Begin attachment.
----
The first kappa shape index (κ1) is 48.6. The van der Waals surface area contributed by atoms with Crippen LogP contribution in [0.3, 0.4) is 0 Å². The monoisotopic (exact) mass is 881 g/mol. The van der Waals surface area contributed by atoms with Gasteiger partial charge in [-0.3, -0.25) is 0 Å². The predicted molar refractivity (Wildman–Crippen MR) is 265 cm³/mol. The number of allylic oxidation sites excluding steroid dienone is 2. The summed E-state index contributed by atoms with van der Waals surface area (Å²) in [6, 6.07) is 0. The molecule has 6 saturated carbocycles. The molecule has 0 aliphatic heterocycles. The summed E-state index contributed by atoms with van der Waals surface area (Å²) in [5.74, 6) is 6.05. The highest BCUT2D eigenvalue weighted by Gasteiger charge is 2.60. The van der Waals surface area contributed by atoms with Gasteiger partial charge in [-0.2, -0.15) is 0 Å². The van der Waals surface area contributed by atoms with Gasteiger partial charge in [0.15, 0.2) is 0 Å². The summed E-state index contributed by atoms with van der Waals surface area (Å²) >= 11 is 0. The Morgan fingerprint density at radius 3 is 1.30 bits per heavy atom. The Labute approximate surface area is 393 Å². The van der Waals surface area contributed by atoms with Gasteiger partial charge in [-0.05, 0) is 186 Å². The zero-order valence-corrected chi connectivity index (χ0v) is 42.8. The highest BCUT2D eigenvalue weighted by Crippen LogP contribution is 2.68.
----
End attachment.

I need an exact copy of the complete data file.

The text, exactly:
The first kappa shape index (κ1) is 48.6. The van der Waals surface area contributed by atoms with Crippen LogP contribution in [0.3, 0.4) is 0 Å². The monoisotopic (exact) mass is 881 g/mol. The van der Waals surface area contributed by atoms with Gasteiger partial charge in [-0.3, -0.25) is 0 Å². The predicted molar refractivity (Wildman–Crippen MR) is 265 cm³/mol. The number of allylic oxidation sites excluding steroid dienone is 2. The summed E-state index contributed by atoms with van der Waals surface area (Å²) in [6, 6.07) is 0. The molecule has 6 saturated carbocycles. The molecule has 0 aliphatic heterocycles. The summed E-state index contributed by atoms with van der Waals surface area (Å²) in [5.74, 6) is 6.05. The highest BCUT2D eigenvalue weighted by Gasteiger charge is 2.60. The van der Waals surface area contributed by atoms with Gasteiger partial charge in [-0.2, -0.15) is 0 Å². The van der Waals surface area contributed by atoms with Gasteiger partial charge in [0.15, 0.2) is 0 Å². The summed E-state index contributed by atoms with van der Waals surface area (Å²) >= 11 is 0. The Morgan fingerprint density at radius 3 is 1.30 bits per heavy atom. The Labute approximate surface area is 393 Å². The van der Waals surface area contributed by atoms with Gasteiger partial charge in [-0.05, 0) is 186 Å². The zero-order valence-corrected chi connectivity index (χ0v) is 42.8. The highest BCUT2D eigenvalue weighted by Crippen LogP contribution is 2.68.